Suspensions are an essential tool in music theory that adds depth and emotion to a piece of music. In this article, we will explore the basics of how suspensions work in music theory.

What are Suspensions?

A suspension refers to a technique used in music where a note from a previous chord is held over into the next chord, creating tension and release. It is usually a non-chord tone that resolves downwards to a chord tone.

The Basics of Suspensions

The most common type of suspension is known as “four-three” suspension. This means that the suspended note is generally a fourth above the bass note, and it resolves downwards to a third. For example, if the bass note is C, then the suspended note would be F, which would resolve downwards to E.

Types of Suspensions

There are different types of suspensions, depending on the interval between the suspended note and the bass note. The most common types include:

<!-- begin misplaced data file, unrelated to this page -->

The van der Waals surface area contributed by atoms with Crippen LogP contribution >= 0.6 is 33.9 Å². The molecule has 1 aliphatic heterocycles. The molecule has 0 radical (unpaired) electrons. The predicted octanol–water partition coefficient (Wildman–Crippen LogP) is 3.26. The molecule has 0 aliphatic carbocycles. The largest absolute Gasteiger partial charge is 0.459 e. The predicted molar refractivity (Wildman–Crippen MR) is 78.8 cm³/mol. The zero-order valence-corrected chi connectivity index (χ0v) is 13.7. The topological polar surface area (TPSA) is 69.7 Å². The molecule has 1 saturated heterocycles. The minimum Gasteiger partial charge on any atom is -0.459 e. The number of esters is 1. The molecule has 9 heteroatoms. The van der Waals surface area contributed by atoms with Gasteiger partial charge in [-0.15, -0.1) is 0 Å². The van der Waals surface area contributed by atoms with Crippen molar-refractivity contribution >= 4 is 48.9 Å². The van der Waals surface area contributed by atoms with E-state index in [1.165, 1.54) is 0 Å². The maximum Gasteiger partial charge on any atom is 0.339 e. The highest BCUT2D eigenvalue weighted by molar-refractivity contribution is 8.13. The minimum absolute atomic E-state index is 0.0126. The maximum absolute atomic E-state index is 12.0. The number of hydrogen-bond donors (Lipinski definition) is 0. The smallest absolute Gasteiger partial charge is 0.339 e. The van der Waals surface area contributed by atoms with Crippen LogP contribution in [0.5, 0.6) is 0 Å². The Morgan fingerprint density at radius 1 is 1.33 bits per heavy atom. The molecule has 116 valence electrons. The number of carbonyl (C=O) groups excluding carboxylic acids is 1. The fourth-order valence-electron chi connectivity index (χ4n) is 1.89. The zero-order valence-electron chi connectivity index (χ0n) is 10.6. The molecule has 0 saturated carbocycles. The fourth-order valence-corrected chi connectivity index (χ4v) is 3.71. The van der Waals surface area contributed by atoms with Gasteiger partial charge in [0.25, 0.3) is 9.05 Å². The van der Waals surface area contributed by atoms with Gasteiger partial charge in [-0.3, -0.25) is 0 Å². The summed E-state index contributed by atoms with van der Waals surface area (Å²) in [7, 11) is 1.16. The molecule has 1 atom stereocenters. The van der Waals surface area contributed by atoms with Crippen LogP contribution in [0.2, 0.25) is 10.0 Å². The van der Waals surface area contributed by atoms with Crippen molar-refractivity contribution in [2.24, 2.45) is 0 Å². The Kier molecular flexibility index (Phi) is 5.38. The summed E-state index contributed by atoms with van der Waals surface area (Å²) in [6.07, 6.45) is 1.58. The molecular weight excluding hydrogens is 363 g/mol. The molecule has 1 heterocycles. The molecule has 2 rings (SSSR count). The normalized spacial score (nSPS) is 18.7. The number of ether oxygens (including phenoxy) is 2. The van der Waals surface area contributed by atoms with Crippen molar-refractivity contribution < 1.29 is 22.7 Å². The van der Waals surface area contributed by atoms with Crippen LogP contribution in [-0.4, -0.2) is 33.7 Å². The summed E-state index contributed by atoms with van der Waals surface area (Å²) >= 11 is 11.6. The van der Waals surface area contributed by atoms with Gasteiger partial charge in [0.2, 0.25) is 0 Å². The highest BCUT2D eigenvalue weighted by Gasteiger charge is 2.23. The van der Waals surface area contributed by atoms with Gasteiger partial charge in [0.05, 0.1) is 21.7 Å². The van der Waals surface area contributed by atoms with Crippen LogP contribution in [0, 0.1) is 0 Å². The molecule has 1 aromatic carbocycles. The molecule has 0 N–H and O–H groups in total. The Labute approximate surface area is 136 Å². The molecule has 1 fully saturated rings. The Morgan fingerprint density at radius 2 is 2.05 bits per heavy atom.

Suspension Timing

Suspensions can occur on any beat of a measure, but they are most commonly found on weak beats such as beat two or beat four. The resolution of suspensions usually occurs on strong beats such as beat one or beat three.

How Do Suspensions Work?

Suspensions work by creating tension and release in music. When a suspended note is introduced into a chord, it creates dissonance with the other notes in that chord. This dissonance creates tension that resolves when the suspended note resolves downwards to its resolution tone.

When used correctly, suspensions can add depth and emotion to music. They can create a sense of anticipation and release, as the listener waits for the suspended note to resolve.

Conclusion

In conclusion, suspensions are an essential tool in music theory that can add depth and emotion to a piece of music. By introducing tension and release, suspensions can create a sense of anticipation and resolution that engages the listener. Understanding the basics of how suspensions work is crucial for any musician or composer looking to create engaging and emotionally impactful music.